COLUMBUS — Mike DeWine has been governor of Ohio for about a month and so far has encountered just one surprise.
But it’s a big one.
A $1.5 billion shocker.
That’s the shortfall the state is facing in the highway fund and DeWine is trying to figure out how to cover it as he works on his various budgets.
“We knew that was a bad situation, I did not realize how bad it was,” the governor said from his office inside the Statehouse earlier this week. “You’ve got what I call a structural debt that’s been brought about by several things.”
People are driving more miles and putting more wear and tear on the roads while driving more fuel-efficient vehicles, he said. That means drivers are spending less at the pumps, lowering the revenue the state’s 28 cents per gallon gas tax produces. Factor in the ever-increasing construction costs — a dollar raised by the tax in 2005 is worth 59 cents now — and it adds up.
Or maybe doesn’t add up.
“We can’t borrow anymore money,” DeWine said. “We shouldn’t borrow anymore money. It’s not the right thing to do. The prudent thing to do is to pay for highways as we go but not increase the deficit.”
Previous administrations went into debt to cover the problem, but DeWine said the state’s credit cards are maxed out.
DeWine said when the state collects money for highways, the first $390 million goes to pay for debt service.
“We’re going to pay on bonds 20 years,” he said. “We’ve already benefitted from it. That’s totally irresponsible to continue that anymore. We inherited this. Not something I want to deal with. It’s something we have to deal with.”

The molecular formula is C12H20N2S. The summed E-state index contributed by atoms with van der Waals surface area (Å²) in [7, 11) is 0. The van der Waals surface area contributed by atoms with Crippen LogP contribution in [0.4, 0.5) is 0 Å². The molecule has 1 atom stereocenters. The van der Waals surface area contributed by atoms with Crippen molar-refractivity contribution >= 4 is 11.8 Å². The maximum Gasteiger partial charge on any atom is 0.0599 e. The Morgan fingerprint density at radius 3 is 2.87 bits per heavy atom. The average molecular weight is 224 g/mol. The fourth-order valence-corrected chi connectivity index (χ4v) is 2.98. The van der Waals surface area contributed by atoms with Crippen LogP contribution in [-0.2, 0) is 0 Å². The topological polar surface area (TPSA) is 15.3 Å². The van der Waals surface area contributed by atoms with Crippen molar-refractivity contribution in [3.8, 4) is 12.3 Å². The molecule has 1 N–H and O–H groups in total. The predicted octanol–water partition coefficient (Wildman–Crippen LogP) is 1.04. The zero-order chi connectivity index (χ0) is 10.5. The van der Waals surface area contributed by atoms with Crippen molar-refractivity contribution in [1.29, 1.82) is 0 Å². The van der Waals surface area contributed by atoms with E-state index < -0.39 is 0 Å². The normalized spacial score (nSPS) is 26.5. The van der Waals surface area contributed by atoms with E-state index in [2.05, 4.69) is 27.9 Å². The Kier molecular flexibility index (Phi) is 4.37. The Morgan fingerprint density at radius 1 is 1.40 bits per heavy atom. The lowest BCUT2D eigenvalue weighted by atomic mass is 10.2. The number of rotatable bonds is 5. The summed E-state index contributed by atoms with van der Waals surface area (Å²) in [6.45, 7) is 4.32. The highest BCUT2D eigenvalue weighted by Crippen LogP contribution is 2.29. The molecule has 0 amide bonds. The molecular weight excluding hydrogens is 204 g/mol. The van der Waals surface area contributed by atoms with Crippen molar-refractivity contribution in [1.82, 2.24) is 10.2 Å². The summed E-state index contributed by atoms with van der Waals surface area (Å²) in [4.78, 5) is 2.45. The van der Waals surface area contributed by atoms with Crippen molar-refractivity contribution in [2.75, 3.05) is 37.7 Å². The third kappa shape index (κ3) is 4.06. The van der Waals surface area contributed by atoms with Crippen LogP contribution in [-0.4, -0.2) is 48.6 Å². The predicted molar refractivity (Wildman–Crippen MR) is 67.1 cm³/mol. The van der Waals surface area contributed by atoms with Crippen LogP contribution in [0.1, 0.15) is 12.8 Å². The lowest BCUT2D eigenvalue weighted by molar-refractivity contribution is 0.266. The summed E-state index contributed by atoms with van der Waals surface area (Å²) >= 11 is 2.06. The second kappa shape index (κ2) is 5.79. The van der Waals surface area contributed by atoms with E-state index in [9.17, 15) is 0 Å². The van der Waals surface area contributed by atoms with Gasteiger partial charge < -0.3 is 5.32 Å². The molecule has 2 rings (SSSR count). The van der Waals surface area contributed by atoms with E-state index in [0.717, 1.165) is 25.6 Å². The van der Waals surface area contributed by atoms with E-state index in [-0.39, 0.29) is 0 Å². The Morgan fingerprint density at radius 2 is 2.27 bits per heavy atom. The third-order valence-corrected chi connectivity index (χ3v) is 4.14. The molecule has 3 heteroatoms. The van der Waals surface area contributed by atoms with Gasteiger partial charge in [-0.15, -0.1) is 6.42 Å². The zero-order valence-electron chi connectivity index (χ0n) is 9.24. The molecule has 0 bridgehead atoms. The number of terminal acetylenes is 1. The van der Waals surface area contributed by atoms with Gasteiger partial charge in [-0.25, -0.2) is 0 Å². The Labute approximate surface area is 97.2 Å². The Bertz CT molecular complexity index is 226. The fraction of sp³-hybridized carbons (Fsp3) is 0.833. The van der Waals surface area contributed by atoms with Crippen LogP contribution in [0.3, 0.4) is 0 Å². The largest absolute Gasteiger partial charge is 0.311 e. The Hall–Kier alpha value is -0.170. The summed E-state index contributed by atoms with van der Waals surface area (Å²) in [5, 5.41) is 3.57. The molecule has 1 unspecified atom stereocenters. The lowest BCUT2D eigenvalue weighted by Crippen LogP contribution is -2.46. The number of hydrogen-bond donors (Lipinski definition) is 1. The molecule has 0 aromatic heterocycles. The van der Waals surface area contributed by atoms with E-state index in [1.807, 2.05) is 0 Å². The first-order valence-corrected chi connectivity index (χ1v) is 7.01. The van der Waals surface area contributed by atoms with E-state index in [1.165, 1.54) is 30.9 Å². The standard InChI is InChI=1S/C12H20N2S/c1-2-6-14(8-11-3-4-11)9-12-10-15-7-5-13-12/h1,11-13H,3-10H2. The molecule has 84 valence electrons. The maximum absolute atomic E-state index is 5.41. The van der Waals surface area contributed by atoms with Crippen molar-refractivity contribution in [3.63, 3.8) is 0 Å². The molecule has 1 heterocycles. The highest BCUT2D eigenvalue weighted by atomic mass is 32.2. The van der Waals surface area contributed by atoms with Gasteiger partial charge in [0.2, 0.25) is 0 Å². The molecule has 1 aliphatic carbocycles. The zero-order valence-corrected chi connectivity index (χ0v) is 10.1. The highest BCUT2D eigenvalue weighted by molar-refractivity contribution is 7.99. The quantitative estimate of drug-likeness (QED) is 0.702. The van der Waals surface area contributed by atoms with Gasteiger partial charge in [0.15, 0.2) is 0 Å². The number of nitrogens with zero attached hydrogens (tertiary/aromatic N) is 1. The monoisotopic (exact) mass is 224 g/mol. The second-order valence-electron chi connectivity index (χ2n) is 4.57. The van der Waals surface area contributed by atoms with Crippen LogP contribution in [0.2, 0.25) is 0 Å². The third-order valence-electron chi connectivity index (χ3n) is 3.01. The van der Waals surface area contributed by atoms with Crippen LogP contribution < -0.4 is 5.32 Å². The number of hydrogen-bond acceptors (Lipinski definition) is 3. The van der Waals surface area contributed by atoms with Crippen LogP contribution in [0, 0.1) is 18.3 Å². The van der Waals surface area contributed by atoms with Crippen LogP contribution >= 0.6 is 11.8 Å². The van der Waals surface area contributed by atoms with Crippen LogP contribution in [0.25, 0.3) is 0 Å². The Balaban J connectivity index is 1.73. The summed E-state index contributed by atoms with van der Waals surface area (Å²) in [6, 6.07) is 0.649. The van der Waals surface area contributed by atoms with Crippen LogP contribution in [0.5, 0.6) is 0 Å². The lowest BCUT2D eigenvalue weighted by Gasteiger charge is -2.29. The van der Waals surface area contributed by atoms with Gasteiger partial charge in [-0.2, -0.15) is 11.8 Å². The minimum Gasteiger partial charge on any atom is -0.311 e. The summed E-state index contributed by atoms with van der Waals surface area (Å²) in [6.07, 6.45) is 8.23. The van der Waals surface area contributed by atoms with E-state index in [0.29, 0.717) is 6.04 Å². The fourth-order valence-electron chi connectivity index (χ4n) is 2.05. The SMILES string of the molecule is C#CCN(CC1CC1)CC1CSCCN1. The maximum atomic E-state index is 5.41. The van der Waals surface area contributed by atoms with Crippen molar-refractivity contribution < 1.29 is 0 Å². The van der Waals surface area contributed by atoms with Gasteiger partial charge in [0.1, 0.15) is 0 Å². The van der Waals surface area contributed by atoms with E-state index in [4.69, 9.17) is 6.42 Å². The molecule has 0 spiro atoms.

DeWine instructed ODOT to see where it can cut expenses but he said additional revenue sources will be needed and added that he is working on a transportation budget, which is generally introduced before the general budget, due March 15.
As revenue goes down, so will the quality of the existing roads, DeWine said. If the status quo is maintained, that state will see no new roads according to DeWine.
“We can’t keep up to our roads,” he said. “You’re going to see a degradation of our roads and as well as our bridges. It’s a real crisis.”
A one-penny increase in the gas tax would generate about $66 million a year for Ohio, according to media reports. And said increase is reportedly being tossed around in Columbus.
While it remains to be seen what DeWine proposes in his transportation budget, he said his general budget will not have too many surprises. Early childhood education and development, more opportunities for residents to get drug treatment, K-12 education prevention, and an increase in drug task forces to help fight the opioid crisis will take center stage. His budget will also include some help with the lack of local government funds with a proposed increase in money spent for children’s services.
Regarding education, DeWine said school funding is always an issue.
“One thing we know is poorer children take more money,” he said. “They take more money because many times you have to do wrap-around services to other things to help that child. My experience has been is that when anybody introduces a budget, most schools don’t think that they’re getting a fair shake.”
DeWine said his priority is making sure every child has a good education.
“It is a process,” he said. “The legislature ultimately has the final say on that. We will propose a budget. Guided by the fact they’re trying to bring about equality and every child having an opportunity to succeed.”
Aside from the billion dollar issue, DeWine is pleased with how his first four weeks have gone.
“Very happy,” he said.
Contact Scott Halasz at 937-502-4507.